Are You Ready to Run?
What better way to celebrate our community than to take a run through it? Running is not only a time efficient way to get fit, but it requires little equipment and is also very accessible. Around Fernie, there are many trails appropriate for all running levels. The important question, however, is to ask yourself if you are ready to run.
1. Before you start. Do an injury assessment. Runners are frequently plagued with knee, hip, ankle, shin and back issues so before you begin, make sure you are starting with a healthy body. Anyone with cardiovascular, obesity, knee, hip, ankle or health concerns should consult a doctor before embarking on a program. A well fitting, comfortable running shoe is also key.
2. Getting started. If you have never been a runner, you should start slowly and build up your tolerance. A run-walk program (run one to two minutes, walk four to five minutes for 20 minutes) is a great way to start. If you are experienced, starting with a mellow 20-30 minute run at an intensity of 50-80 percent will help your body adapt for bigger runs. Starting with two to three runs weekly, only increase your mileage and intensity by ten percent increments. Remember you should never run through pain, if you are experiencing pain, walk until it disappears. If you have discomfort after your run, then make sure you decrease your intensity the next run.
3. Warm up/cool down. Prior to each run, a quick dynamic warm up is recommended (arm circles, body twists, knee to chest, toe touches). At the beginning of your run, take the first three to five minutes easy, using a slow jog or fast walk. Similarly, take three to five minutes at the end of your run to slow your heart rate down. Stretching after your run is the most effective because your muscles are warm and easy to work with.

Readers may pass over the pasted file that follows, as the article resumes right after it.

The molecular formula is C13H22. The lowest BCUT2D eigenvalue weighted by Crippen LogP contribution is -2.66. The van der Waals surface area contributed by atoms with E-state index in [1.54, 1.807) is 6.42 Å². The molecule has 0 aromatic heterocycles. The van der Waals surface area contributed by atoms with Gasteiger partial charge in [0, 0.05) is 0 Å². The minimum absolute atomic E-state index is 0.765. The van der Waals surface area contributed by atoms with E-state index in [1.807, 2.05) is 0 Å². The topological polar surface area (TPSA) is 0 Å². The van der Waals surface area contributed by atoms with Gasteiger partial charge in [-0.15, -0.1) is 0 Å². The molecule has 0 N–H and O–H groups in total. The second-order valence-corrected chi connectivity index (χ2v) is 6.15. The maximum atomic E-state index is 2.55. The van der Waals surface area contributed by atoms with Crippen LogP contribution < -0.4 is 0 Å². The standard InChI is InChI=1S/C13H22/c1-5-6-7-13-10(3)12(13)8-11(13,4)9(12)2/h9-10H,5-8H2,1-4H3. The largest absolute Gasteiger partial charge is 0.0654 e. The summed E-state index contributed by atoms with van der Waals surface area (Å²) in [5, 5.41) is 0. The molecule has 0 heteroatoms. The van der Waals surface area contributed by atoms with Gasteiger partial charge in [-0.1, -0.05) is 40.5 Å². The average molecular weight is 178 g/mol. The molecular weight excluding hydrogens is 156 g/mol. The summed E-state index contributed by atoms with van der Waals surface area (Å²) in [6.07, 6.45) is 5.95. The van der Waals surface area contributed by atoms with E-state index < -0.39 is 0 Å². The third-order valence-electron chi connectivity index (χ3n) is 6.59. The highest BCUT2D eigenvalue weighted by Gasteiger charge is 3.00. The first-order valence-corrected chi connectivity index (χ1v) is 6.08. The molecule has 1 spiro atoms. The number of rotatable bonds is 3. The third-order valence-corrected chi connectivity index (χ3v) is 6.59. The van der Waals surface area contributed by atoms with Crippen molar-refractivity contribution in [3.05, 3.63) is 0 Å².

4. Running style. Check your running style to make sure you are not bouncing your head up and down too much. Try to drive your arms from your shoulders and not your elbows, keeping your elbows bent at 90 degrees and not allowing them to go across your body causing you to twist too much. Lean slightly forwards from your ankles, not your waist, and try to lift your knees higher to increase your stride length. Keep your chest and head up to allow yourself to take in the most oxygen.
5. Cross train. Running injuries tend to be linked to overuse of your outer thigh, calves and hip flexors, so making sure you are keeping your inner thigh, hamstring and glute muscles strong will help keep you balanced. A general strength-training routine two to three times weekly that includes core exercises is optimal to re-balance your overused muscles.
6. Rest. Make sure you are building rest into your week. Start with two to three runs a week and increase to no more than five to six runs (as long as some are much shorter than others). Rest is important to help your muscles recover and be ready to run again.
The most important thing you can do is to LISTEN TO YOUR BODY. If you are experiencing muscle soreness, decrease your frequency, intensity and duration of your running. And don’t forget to enjoy yourself and the wonderful views of our community!